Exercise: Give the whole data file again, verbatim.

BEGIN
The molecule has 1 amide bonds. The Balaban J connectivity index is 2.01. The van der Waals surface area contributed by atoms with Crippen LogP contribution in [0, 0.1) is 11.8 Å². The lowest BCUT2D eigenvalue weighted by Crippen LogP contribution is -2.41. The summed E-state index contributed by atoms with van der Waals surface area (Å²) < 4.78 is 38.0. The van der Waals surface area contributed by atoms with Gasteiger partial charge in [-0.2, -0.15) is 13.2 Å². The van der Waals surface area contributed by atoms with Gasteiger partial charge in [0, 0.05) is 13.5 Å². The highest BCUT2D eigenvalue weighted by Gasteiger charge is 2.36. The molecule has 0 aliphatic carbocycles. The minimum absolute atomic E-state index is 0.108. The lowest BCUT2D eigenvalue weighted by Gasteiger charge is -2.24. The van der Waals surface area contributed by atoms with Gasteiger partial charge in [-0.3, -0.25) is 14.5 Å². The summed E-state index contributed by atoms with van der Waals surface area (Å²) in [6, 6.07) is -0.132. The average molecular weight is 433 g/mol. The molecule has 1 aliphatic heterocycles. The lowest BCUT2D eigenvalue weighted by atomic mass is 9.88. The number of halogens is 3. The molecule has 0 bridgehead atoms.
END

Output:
The molecule has 1 amide bonds. The Balaban J connectivity index is 2.01. The van der Waals surface area contributed by atoms with Crippen LogP contribution in [0, 0.1) is 11.8 Å². The lowest BCUT2D eigenvalue weighted by Crippen LogP contribution is -2.41. The summed E-state index contributed by atoms with van der Waals surface area (Å²) < 4.78 is 38.0. The van der Waals surface area contributed by atoms with Gasteiger partial charge in [-0.2, -0.15) is 13.2 Å². The van der Waals surface area contributed by atoms with Gasteiger partial charge in [0, 0.05) is 13.5 Å². The highest BCUT2D eigenvalue weighted by Gasteiger charge is 2.36. The molecule has 0 aliphatic carbocycles. The minimum absolute atomic E-state index is 0.108. The lowest BCUT2D eigenvalue weighted by Gasteiger charge is -2.24. The van der Waals surface area contributed by atoms with Gasteiger partial charge in [-0.3, -0.25) is 14.5 Å². The summed E-state index contributed by atoms with van der Waals surface area (Å²) in [6, 6.07) is -0.132. The average molecular weight is 433 g/mol. The molecule has 1 aliphatic heterocycles. The lowest BCUT2D eigenvalue weighted by atomic mass is 9.88. The number of halogens is 3. The molecule has 0 bridgehead atoms.